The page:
New guidelines on Artificial Intelligence will not solve the ethics p​roblems

Undersea Rescue Command deploys the Sibitzky Remotely Operated Vehicle from the deck of the Military Sealift Command-chartered merchant vessel HOS Dominator during the submarine rescue exercise CHILEMAR VIII.

(U.S. Navy photo by Mass Communication Specialist 2nd Class Derek Harkins)

MH-60R helicopters from Helicopter Maritime Strike Squadron (HSM) 35 and 45, a P-8 Poseidon maritime surveillance aircraft from Patrol Squadron (VP) 9 and unmanned undersea vehicles from the newly established Unmanned Undersea Vehicle Squadron (UUVRON) 1 conducted simulated searches of the ocean floor to hone their ability to identify a bottomed disabled submarine.

With Simpson located, the Military Sealift Command-chartered merchant vessel HOS Dominator positioned itself over their location to launch the Sibitzky Remote Operated Vehicle (ROV). During a rescue, the Sibitzky ROV provides the first picture of a disabled submarine to URC. Using two robotic arms, the ROV is able to clear any debris from the hatch used for rescue and cameras provide critical information necessary for conducting a rescue such as the hull integrity of the submarine and its position on the ocean floor.

New guidelines on Artificial Intelligence will not solve the ethics p​roblems

Navy Diver 1st Class Michael Eckert, assigned to Undersea Rescue Command (URC), serves as the aft compartment controller for URC’s pressurized rescue module (PRM), as the PRM mates with the Chilean Submarine (CS) Simpson (SS 21) on the ocean floor during CHILEMAR VIII.

(U.S. Navy photo by Mass Communication Specialist 2nd Class Derek Harkins)

“Over the years, we have built a great relationship with the Chilean Submarine Force through the DESI program,” said Cmdr. Josh Powers, Submarine Squadron 11 deputy for undersea rescue. “This partnership allows us to continually build upon our rescue capabilities and the proficiency of both countries that comes with routine exercises such as CHILEMAR.”

Once the Sibitzky ROV has completed its assessment of the disabled submarine, the Pressurized Rescue Module can be deployed from the back of the Dominator. The PRM is a remotely operated submarine rescue vehicle capable of diving to depths of 2,000 feet and mating with a disabled submarine on the sea floor. The PRM is capable of rescuing up to 16 personnel at a time in addition to the two crewmembers required to operate it.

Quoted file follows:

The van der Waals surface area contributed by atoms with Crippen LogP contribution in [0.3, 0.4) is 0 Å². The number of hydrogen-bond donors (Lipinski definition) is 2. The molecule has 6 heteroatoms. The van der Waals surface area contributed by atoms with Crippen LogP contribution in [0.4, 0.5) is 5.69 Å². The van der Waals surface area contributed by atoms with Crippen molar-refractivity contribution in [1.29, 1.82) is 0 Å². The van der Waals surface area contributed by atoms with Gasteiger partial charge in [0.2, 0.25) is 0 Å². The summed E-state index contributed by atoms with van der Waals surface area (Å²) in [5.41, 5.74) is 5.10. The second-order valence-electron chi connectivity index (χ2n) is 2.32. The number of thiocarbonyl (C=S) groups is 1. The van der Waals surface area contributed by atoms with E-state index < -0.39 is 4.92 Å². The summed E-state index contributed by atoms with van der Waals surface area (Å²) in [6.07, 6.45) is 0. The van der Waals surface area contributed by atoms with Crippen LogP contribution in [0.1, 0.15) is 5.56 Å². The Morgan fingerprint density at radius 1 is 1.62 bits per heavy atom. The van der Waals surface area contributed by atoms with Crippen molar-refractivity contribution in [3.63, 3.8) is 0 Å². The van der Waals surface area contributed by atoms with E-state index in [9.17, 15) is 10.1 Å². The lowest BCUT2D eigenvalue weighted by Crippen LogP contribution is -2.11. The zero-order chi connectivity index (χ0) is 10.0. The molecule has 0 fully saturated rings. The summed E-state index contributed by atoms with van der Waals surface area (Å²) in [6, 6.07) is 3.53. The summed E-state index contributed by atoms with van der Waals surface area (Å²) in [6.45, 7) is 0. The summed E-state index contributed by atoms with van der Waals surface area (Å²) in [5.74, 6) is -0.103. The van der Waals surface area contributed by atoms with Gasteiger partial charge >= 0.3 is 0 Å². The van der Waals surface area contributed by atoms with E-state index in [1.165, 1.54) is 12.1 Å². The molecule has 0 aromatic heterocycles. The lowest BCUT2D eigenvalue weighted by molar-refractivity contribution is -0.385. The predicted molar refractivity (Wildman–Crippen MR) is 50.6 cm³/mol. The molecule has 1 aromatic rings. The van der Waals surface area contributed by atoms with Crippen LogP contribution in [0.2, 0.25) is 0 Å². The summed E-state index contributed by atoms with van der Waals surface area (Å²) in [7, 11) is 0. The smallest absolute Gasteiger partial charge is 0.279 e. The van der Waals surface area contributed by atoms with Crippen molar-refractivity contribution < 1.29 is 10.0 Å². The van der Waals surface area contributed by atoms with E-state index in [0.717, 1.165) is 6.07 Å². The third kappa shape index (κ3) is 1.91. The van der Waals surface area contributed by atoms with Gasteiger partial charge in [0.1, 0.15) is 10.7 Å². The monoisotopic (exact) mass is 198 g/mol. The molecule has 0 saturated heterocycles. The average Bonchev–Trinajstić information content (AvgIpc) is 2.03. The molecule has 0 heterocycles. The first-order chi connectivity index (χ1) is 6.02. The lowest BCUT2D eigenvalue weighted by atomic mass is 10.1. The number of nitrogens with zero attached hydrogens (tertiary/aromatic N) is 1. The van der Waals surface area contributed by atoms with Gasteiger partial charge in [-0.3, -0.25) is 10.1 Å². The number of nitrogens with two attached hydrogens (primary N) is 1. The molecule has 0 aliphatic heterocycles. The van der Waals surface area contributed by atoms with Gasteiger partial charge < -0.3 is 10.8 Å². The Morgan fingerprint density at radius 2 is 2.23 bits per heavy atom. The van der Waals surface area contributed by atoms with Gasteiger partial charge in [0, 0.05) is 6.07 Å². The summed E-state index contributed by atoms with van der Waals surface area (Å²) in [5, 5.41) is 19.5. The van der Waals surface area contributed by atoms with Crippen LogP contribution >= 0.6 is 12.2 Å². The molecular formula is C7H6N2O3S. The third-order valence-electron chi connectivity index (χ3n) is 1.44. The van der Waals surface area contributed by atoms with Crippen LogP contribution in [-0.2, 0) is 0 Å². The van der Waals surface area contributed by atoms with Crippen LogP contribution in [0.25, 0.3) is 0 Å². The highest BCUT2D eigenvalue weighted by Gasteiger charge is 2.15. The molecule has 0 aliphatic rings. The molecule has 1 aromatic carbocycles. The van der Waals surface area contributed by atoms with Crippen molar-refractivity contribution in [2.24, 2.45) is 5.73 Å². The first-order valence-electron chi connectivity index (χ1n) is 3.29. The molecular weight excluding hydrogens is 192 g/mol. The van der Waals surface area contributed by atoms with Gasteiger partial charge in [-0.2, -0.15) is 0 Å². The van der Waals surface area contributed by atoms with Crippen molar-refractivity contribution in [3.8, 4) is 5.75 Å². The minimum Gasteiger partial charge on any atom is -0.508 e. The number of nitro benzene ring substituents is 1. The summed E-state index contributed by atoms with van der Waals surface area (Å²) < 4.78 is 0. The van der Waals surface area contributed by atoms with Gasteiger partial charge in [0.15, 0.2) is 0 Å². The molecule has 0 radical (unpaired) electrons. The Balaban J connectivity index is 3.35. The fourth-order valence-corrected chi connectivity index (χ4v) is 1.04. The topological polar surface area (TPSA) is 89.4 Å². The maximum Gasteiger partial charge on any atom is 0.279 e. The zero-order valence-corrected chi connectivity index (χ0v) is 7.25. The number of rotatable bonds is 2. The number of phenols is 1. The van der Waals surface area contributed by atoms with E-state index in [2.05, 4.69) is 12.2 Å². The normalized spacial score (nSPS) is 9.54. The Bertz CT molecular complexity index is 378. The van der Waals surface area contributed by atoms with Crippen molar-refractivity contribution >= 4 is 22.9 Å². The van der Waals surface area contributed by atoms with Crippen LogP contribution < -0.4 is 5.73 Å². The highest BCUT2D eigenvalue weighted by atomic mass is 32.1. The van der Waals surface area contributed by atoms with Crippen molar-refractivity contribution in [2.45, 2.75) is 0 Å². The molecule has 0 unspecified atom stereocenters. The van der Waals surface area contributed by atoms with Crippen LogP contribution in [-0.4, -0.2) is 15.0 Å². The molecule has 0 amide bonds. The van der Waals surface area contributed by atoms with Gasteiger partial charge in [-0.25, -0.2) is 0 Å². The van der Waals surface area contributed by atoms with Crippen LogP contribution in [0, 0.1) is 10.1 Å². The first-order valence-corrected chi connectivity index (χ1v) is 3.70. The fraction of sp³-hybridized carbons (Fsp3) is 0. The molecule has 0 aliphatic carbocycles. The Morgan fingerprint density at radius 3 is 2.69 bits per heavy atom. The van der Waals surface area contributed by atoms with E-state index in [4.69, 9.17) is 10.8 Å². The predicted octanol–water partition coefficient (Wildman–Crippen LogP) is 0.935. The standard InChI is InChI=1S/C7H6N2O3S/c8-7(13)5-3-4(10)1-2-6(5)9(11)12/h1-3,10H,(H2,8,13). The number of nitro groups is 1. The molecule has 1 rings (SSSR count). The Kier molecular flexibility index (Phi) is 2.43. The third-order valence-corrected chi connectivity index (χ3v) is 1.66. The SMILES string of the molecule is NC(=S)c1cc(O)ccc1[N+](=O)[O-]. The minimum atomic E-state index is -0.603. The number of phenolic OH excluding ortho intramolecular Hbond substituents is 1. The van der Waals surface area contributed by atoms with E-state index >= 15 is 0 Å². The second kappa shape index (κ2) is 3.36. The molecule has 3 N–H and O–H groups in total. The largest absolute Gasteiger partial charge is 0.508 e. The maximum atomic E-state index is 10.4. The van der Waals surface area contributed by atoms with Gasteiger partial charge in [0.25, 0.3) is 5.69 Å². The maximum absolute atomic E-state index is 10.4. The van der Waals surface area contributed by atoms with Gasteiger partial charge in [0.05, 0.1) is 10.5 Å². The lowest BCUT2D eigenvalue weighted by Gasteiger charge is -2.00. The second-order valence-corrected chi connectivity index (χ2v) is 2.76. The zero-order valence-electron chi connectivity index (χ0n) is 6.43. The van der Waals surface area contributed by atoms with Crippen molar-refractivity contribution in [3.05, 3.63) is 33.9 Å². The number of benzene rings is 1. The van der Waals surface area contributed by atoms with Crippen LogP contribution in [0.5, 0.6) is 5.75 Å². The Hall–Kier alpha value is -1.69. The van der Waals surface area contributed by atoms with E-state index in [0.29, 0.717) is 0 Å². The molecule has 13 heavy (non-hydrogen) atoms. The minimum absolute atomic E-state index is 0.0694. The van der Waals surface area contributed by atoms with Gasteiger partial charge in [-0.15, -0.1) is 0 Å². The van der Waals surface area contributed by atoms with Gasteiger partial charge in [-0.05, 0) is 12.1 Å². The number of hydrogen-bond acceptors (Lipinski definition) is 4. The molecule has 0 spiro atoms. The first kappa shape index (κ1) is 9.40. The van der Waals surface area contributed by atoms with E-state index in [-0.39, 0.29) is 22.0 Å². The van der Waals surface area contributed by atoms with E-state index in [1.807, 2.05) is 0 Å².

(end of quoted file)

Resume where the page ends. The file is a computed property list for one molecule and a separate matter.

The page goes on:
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Chilean Cmdr. Federico Karl Saelzer Concha, commanding officer of the Chilean Submarine (CS) Simpson (SS 21), climbs into the pressurized rescue module (PRM) of Undersea Rescue Command (URC) during the submarine rescue exercise CHILEMAR VIII.

(U.S. Navy photo by Mass Communication Specialist 2nd Class Derek Harkins)

Undersea Rescue Command deploys the Sibitzky Remotely Operated Vehicle from the deck of the Military Sealift Command-chartered merchant vessel HOS Dominator during the submarine rescue exercise CHILEMAR VIII.

During CHILEMAR VIII, the PRM completed three open hatch mattings with the Simpson, allowing U.S. and Chilean Sailors to traverse between the PRM and the submarine to shake hands with each other on the ocean floor.

“The exercises conducted during CHILEMAR demonstrated the advanced rescue capability our Navy provides the world,” said Lt. Cmdr. Pat Bray, Submarine Squadron 11 engineering officer. “The operations carried out by the dedicated URC and Phoenix team were impressive!”

New guidelines on Artificial Intelligence will not solve the ethics p​roblems

Undersea Rescue Command deploys the Sibitzky Remotely Operated Vehicle from the deck of the Military Sealift Command-chartered merchant vessel HOS Dominator during the submarine rescue exercise CHILEMAR VIII.

(U.S. Navy photo by Mass Communication Specialist 2nd Class Derek Harkins)


URC’s mission is worldwide submarine assessment, intervention and expedient rescue if there is a submarine in distress. The PRM is the primary component of the Submarine Rescue Diving and Recompression System (SRDRS), which can be transported by truck, air or ship to efficiently aid in international submarine rescue operations.

Simpson is operating with U.S. 3rd Fleet naval forces as part of the Diesel-Electric Submarine Initiative (DESI). DESI enhances the Navy’s capability to operate with diesel-electric submarines by partnering with South American navies equipped with these vessels. This provides a degree of authenticity and realism to exercises, providing the Navy with opportunities to build experience both tracking and operating with them.

This article originally appeared on the United States Navy. Follow @USNavy on Twitter.